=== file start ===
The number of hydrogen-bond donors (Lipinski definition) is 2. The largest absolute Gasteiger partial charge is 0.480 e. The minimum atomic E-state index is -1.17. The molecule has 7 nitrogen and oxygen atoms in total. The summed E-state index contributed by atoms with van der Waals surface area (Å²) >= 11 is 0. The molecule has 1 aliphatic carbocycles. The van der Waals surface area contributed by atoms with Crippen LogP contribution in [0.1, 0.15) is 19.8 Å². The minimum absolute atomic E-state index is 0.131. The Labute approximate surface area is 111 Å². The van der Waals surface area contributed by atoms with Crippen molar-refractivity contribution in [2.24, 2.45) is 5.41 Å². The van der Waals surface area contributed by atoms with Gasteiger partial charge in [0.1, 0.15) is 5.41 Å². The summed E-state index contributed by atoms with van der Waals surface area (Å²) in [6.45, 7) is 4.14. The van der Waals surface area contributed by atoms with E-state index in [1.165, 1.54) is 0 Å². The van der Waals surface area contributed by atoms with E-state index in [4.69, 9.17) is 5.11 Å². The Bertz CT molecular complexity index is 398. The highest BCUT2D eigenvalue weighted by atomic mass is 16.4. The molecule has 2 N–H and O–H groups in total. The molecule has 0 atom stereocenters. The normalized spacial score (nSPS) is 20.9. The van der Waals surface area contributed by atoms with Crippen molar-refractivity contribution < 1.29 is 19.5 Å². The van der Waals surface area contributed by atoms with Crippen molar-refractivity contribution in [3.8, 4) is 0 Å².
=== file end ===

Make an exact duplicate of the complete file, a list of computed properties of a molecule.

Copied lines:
The number of hydrogen-bond donors (Lipinski definition) is 2. The largest absolute Gasteiger partial charge is 0.480 e. The minimum atomic E-state index is -1.17. The molecule has 7 nitrogen and oxygen atoms in total. The summed E-state index contributed by atoms with van der Waals surface area (Å²) >= 11 is 0. The molecule has 1 aliphatic carbocycles. The van der Waals surface area contributed by atoms with Crippen LogP contribution in [0.1, 0.15) is 19.8 Å². The minimum absolute atomic E-state index is 0.131. The Labute approximate surface area is 111 Å². The van der Waals surface area contributed by atoms with Crippen molar-refractivity contribution in [2.24, 2.45) is 5.41 Å². The van der Waals surface area contributed by atoms with Gasteiger partial charge in [0.1, 0.15) is 5.41 Å². The summed E-state index contributed by atoms with van der Waals surface area (Å²) in [6.45, 7) is 4.14. The van der Waals surface area contributed by atoms with E-state index in [1.165, 1.54) is 0 Å². The van der Waals surface area contributed by atoms with E-state index in [4.69, 9.17) is 5.11 Å². The Bertz CT molecular complexity index is 398. The highest BCUT2D eigenvalue weighted by atomic mass is 16.4. The molecule has 2 N–H and O–H groups in total. The molecule has 0 atom stereocenters. The normalized spacial score (nSPS) is 20.9. The van der Waals surface area contributed by atoms with Crippen molar-refractivity contribution < 1.29 is 19.5 Å². The van der Waals surface area contributed by atoms with Crippen molar-refractivity contribution in [3.8, 4) is 0 Å².